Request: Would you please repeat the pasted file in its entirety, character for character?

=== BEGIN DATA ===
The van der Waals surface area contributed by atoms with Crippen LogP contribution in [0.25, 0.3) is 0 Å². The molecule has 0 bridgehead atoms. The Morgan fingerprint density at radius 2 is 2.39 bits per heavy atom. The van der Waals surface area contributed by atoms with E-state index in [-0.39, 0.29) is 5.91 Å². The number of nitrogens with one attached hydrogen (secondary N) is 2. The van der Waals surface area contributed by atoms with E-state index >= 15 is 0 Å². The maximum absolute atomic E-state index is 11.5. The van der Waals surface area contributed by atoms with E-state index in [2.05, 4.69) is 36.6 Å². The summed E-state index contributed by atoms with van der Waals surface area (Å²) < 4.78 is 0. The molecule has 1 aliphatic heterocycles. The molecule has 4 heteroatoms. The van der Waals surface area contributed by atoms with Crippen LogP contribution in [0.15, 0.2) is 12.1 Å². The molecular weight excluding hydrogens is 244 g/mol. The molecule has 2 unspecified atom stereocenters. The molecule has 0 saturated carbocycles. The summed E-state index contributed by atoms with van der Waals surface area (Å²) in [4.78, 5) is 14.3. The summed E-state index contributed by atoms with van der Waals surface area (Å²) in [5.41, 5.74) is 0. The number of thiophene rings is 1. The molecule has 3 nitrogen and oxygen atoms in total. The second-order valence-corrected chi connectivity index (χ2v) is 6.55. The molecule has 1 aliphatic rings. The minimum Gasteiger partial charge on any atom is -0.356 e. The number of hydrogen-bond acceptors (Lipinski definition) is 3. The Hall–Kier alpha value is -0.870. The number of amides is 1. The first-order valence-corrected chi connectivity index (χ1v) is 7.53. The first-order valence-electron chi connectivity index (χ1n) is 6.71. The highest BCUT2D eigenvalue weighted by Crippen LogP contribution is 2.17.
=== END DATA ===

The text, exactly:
The van der Waals surface area contributed by atoms with Crippen LogP contribution in [0.25, 0.3) is 0 Å². The molecule has 0 bridgehead atoms. The Morgan fingerprint density at radius 2 is 2.39 bits per heavy atom. The van der Waals surface area contributed by atoms with E-state index in [-0.39, 0.29) is 5.91 Å². The number of nitrogens with one attached hydrogen (secondary N) is 2. The van der Waals surface area contributed by atoms with E-state index >= 15 is 0 Å². The maximum absolute atomic E-state index is 11.5. The van der Waals surface area contributed by atoms with E-state index in [2.05, 4.69) is 36.6 Å². The summed E-state index contributed by atoms with van der Waals surface area (Å²) < 4.78 is 0. The molecule has 1 aliphatic heterocycles. The molecule has 4 heteroatoms. The van der Waals surface area contributed by atoms with Crippen LogP contribution in [0.15, 0.2) is 12.1 Å². The molecular weight excluding hydrogens is 244 g/mol. The molecule has 2 unspecified atom stereocenters. The molecule has 0 saturated carbocycles. The summed E-state index contributed by atoms with van der Waals surface area (Å²) in [4.78, 5) is 14.3. The summed E-state index contributed by atoms with van der Waals surface area (Å²) in [5.41, 5.74) is 0. The number of thiophene rings is 1. The molecule has 3 nitrogen and oxygen atoms in total. The second-order valence-corrected chi connectivity index (χ2v) is 6.55. The molecule has 1 aliphatic rings. The minimum Gasteiger partial charge on any atom is -0.356 e. The number of hydrogen-bond acceptors (Lipinski definition) is 3. The Hall–Kier alpha value is -0.870. The number of amides is 1. The first-order valence-corrected chi connectivity index (χ1v) is 7.53. The first-order valence-electron chi connectivity index (χ1n) is 6.71. The highest BCUT2D eigenvalue weighted by Crippen LogP contribution is 2.17.